Philly City Council votes to expand protections for contract workers

The city is on track to expand labor protections for workers inside Center City office towers slated for renovation into residential buildings.

Keisha Hayes poses for a portrait

Keisha Hayes is a SEIU 32BJ cleaner and has worked at the Public Ledger Building in Philadelphia for 29 years. (Kimberly Paynter/WHYY)

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Thousands of workers who keep Center City office buildings running may have more job security than ever after the Philadelphia City Council passed an expansion of the worker protection bill on Thursday.

The bill passed 13-2, with Councilmembers Jeffery Young Jr. and Brian O’Neill voting against it.

The bill now heads to Mayor Cherelle Parker’s desk. Former Mayor Jim Kenney pocket-vetoed the legislation last year.

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Each office building has contracts with businesses ranging from janitorial services to maintenance. While workers may stay cleaning the same building for decades, their employer is likely to change many times as new contractors are awarded bids from building owners.

The displaced contract worker protection ordinance already requires businesses with new service contractors to temporarily hire laid-off workers for at least 90 days based on seniority and previous role. After that, workers can interview for the job with the new contractor.

“The current ordinance, which protects workers only during a contractor switch, has been very successful in protecting the good wages and benefits that our members have fought so hard for in their contracts,” said Daisy Cruz, district director for SEIU 32BJ, the Mid-Atlantic District. “We need more stability, not less.”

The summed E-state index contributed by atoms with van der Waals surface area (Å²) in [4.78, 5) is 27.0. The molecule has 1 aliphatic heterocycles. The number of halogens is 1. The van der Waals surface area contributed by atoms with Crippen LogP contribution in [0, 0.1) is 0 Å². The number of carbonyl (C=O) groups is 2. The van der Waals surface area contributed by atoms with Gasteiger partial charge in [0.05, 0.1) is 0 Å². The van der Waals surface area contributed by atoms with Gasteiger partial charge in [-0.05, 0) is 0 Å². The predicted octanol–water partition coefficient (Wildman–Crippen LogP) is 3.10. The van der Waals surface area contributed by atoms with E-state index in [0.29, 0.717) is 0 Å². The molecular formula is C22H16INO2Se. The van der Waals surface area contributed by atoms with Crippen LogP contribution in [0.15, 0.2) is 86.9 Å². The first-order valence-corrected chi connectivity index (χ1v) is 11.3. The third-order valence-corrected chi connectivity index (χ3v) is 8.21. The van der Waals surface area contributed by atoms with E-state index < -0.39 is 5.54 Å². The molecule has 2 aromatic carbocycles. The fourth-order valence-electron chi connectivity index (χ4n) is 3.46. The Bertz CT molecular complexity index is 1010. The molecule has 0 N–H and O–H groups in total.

The expanded protections include the same process when any building at least 50,000 square feet or larger is sold as the triggering clause — not just when the service contractor changes.

The goal is to include office buildings which are being converted into residential properties, said Councilmember Jim Harrity, the bill’s sponsor.

There are several office towers already doing just that: the Public Ledger Building, The Bellevue, the WCAU building and The former Morgan Lewis building.

Philadelphia Building Owners and Managers Association, the Chamber of Commerce for Greater Philadelphia, the Diverse Chambers Coalition of Philadelphia have opposed the measure. But Service Employees International Union Local 32BJ, which represents 5,000 workers in the region, endorsed the bill.

The ordinance was celebrated by Union workers such as Keisha Hayes, who has cleaned the offices at the Public Ledger building near 6th and Chestnut streets for nearly three decades. The North Philadelphia native has worked in janitorial services since graduating high school, and the job helped her put two children through college and pay for private school for her grandchildren.

Hayes has been employed by dozens of cleaning businesses over the years but it’s been most chaotic over the past few months when six different contractors came and went.

Keisha Hayes poses for a portrait outside the Public Ledger Building
Keisha Hayes is a SEIU 32BJ cleaner and has worked at the Public Ledger Building in Philadelphia for 29 years. (Kimberly Paynter/WHYY)

“They’re not staying long because the building is transitioning to condos,” she said.

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Hayes has only kept her job as the businesses come and go because of the existing worker protection law.

The Public Ledger building is now mostly residential units instead of offices — there are only two cleaners left down from 22 cleaners.

“We used to clean the whole building, on this side there’s maybe four tenants left and they’re moving out frequently,” she said.

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